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Colonial and State Records of North Carolina
Letter from Alexander Cameron to John Stuart
Cameron, Alexander
June 01, 1766
Volume 07, Pages 215-216

[B. P. R. O. Am. & W. I. Vol. 269.]
Letter from Alexr Cameron, Deputy &c, to Superintendent Stuart

Toquch 1st June 1766

I arrived here on the 25th ult: and notwithstanding the dreadful & alarming information the Traders reported of the Indians, I found them in very good humor and their Talks very straight.

I upbraided them with the murder of poor Mr Boyd (who is without doubt killed with one Fields and Burk) but the Cherokees firmly deny to a man their having any hand in it, I am not however without some suspicion of them, from the many insinuations they dropt at different times in my hearing of the grudge they bore the Virginians in general since the murder of their friends in that Country.

I demanded a party of the Cherokees from their Chiefs, to go as far as Broad River, where Mr Boyd's horses were found, in order to search for his bones that they might be buried, they readily granted my request, but the many tracks of the enemy that they met with frightened them back.

They absolutely deny giving any encouragement to the Creeks in regard to their falling on the White People, and desire that you will not believe any such groundless reports of them.

The Cherokees with one voice return you their unfeigned thanks for all the good offices you do them, and if you could but settle a peace between the Norwards and them they would for ever acknowledge it as the greatest obligation to you.

The little Carpenter's brother brought in a scalp two days ago, and another was brought in by a Party off the great Island, two

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more to Chuoee above Chillhowe—Every now and then we hear the War Hoop.

It is shocking to express the tearing cheating & horse stealing that have been committed among the Indians by the Traders and Packhorsemen last winter in this Nation. Various and numerous are the complaints made to me against them, but I was too late to redress them, it is no wonder that the Cherokees should withdraw their affections from us, when we allow such villains to trade or reside amongst them.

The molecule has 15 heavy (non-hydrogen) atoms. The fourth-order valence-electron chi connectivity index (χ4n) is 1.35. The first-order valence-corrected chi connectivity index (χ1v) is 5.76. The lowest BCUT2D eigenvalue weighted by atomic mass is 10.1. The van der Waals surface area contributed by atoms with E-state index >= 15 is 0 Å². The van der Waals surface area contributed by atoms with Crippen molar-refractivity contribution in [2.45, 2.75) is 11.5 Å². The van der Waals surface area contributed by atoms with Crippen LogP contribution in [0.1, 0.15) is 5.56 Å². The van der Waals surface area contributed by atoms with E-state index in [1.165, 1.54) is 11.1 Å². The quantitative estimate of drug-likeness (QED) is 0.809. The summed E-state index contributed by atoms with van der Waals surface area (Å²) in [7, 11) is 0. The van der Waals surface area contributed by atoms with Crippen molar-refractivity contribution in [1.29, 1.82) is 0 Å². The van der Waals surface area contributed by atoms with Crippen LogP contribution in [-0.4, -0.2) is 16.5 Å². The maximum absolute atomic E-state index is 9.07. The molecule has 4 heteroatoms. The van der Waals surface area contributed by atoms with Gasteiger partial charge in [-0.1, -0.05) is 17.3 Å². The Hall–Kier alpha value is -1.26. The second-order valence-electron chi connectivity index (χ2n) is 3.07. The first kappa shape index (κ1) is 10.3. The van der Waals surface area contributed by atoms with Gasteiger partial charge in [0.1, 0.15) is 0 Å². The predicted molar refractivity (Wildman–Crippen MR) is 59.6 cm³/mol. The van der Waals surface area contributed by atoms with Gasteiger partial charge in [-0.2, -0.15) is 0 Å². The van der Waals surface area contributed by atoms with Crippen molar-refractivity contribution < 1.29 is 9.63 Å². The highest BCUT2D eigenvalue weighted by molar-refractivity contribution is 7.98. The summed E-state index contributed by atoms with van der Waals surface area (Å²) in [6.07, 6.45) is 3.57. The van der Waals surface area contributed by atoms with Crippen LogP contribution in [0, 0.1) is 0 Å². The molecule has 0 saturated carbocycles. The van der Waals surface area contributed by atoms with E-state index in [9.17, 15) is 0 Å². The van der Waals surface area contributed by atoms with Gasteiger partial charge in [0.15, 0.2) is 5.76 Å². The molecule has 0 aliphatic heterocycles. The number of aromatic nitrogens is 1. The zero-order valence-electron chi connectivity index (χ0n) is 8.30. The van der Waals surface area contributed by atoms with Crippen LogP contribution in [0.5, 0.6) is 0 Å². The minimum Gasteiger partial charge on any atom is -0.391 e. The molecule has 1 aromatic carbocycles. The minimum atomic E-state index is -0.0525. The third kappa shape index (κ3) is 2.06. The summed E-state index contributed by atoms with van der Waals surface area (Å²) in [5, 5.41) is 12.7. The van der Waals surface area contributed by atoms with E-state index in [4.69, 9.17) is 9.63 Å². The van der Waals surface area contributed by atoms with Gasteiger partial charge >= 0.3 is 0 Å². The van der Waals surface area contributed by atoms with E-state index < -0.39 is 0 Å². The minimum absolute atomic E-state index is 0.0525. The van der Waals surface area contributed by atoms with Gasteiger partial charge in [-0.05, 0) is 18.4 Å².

The Indians seemed extremely satisfied with the appearance of Mr Ross, who arrived here a few days since from Virginia, he is Factor to the Public Trade to be carried on by that Colony with the Cherokees. He made them a proposal of settling a store fortified with stockade on Long Island on the Houlston; but they replied that his Talk was very good and agreeable to them, but that they would not allow any store to be fixed for the following reasons; that that was their best Hunting ground, and that their young fellows might steal some of their horses and kill their cows, and that the White People would be for taking some satisfaction; that the issue of this would be their breaking out in an open rupture.

The Assembly of Virginia have voted £30,000 South Carolina Currency for the support of this Trade, and to continue for seven years; it seems their views are not to make money but to supply the Indians on the cheapest terms possible. Mr Ross promises sending them ammunition in a couple of moons, if the Norwards will permit him, and he intends carrying all his goods by water. He sets off to-morrow for Keowee, from thence about to Virginia, as the path this way is very dangerous.